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ASRock Fatal1ty Z270 Gaming K6 Motherboard Review

ASRock Z270 UEFI

Firstly, we are pleased to report that our generic wireless mouse worked correctly in the ASRock Z270 UEFI. Some mice can be troubling with UEFI support, so when a generic wireless unit functions correctly in the interface, that is usually a good sign for overall mouse support.


ASRock’s UEFI opens into the EZ Mode page which displays relevant information such as the fan speeds, boot device priority, and operating temperatures. This section has limited ability but can be used to control XMP, use the CPU EZ OC feature, and change the fan speed setting.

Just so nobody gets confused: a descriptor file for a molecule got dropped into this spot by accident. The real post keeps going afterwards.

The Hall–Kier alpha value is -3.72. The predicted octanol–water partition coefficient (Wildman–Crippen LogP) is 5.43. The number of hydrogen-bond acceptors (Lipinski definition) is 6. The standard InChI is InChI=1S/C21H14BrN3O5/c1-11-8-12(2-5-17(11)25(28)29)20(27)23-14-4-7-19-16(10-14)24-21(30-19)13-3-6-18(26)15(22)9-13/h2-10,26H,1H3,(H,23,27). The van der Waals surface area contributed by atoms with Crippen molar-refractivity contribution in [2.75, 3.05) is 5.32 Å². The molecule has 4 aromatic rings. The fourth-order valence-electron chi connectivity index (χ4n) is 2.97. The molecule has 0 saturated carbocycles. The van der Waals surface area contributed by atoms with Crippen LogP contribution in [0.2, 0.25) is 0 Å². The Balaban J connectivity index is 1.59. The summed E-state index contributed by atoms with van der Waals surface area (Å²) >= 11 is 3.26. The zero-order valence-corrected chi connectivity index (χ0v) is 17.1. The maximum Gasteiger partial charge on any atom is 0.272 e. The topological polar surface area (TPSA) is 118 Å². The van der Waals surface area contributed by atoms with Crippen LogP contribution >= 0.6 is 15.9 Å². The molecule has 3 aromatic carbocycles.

Pressing F6 takes you into the Advanced UEFI sections which is opened on the Main page (this can be changed). Pieces of information are displayed on this page but the quantity of content is slim.

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OC Tweaker is the section where the important overclocking parameters can be accessed. ASRock splits the subsections into CPU, DRAM, and Voltage configurations in order to segregate the vast amount of settings that can be changed. Up to five user user profiles can be saved to the board’s internal memory and these can be exported and imported via USB flash drive.

Five CPU overclocking presets are saved in the UEFI. These go from a 4.6GHz CPU frequency up to 5.0GHz in 100MHz intervals. Given that these presets are designed to work with a variety of CPUs, their voltage optimisation is limited and not specific to your chip (which may scale well or poorly with voltage and frequency).